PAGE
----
Lagaan plays on emotions (like Dil Chahta Hai or DCH, which released just a month later), but it’s done with a certain realisation that a hero doesn’t lose (unlike DCH where they win and lose all the time). Every single act in Lagaan is geared towards that win. Roger Ebert of Chicago Sun Times gave the film three-and-a-half out of four stars, and said, ‘The most charming aspect of most Bollywood movies is their cheerful willingness to break into song and dance at the slightest pretext. This film is like nothing they’ve seen before, with its startling landscapes, architecture and locations, its exuberant colors, its sudden and joyous musical numbers right in the middle of dramatic scenes, and its melodramatic acting (teeth gnash, tears well, lips tremble, bosoms heave, fists clench). Lagaan is an enormously entertaining movie, like nothing we’ve ever seen before, and yet completely familiar… At the same time, it’s a memory of the films we all grew up on, with clearly defined villains and heroes, a romantic triangle… Lagaan is a well-crafted, hugely entertaining epic.’ There goes the formula angle again.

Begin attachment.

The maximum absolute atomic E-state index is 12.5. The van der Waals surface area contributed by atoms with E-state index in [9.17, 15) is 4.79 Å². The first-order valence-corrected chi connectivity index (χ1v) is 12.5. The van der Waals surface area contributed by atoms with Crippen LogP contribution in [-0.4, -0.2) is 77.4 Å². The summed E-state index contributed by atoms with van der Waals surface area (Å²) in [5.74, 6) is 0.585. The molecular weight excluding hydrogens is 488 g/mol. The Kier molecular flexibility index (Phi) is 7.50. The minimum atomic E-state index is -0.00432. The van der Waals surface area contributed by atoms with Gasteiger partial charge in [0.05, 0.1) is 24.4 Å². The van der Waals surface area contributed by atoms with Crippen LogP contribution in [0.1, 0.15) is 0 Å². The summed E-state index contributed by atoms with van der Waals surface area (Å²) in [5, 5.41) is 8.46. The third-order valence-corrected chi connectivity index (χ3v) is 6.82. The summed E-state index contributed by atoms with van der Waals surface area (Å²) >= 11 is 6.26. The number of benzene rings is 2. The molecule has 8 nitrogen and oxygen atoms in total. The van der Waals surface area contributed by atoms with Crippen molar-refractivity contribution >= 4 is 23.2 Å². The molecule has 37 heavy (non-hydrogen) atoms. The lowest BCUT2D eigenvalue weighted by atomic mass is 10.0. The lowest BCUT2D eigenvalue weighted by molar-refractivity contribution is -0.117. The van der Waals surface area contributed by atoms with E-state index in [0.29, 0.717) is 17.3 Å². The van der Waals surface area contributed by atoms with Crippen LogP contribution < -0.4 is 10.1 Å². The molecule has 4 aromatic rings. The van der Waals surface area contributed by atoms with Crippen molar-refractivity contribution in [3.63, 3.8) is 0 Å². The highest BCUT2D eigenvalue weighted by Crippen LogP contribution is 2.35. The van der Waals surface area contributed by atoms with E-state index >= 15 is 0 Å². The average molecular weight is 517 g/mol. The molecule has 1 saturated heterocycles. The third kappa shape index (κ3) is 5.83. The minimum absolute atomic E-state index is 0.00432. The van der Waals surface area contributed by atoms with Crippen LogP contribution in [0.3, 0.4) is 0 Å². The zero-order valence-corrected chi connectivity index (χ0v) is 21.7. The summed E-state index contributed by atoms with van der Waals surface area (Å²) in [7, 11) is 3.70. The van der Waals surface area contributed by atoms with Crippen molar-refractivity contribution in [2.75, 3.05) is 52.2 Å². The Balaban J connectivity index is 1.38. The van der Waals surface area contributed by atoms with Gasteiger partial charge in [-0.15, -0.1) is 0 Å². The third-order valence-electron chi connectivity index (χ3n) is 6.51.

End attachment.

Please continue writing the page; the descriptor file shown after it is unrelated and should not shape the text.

Then, there’s big time patriotism… thankfully, it’s not the in-your-face kind of patriotism that a Karan Johar film has inevitably, but it’s underlying through the film. The conflict points in the film don’t arise when they decide to play, but when they’re fighting a villain controlling them externally through his spy! That’s classic Hindi cinema. The villain has been defined from scene one, and the hero is out to vanquish him. Where are the grey tones explored the way they were in Dil Chahta Hai?
In DCH, you don’t know whether our heroes will ever make peace with each other, with themselves, whether a man’s ego will allow him to go claim his beloved (she’s gone off to marry another guy, remember), or whether he’ll ever apologise to his best friend for misbehaving. You don’t know whether our other hero will sit and mope around for the partner he’s lost to death or whether he’ll move on and live life some more. You see all of them growing and evolving as characters. Lagaan is a flat plane. Characters don’t evolve or even make mistakes. They set out to win and do. Simple.
I loved Lagaan then, I love Lagaan now, and most likely I’ll continue to do so in future. That is because I love Hindi cinema, and Lagaan reminds me that it’s alive and kicking!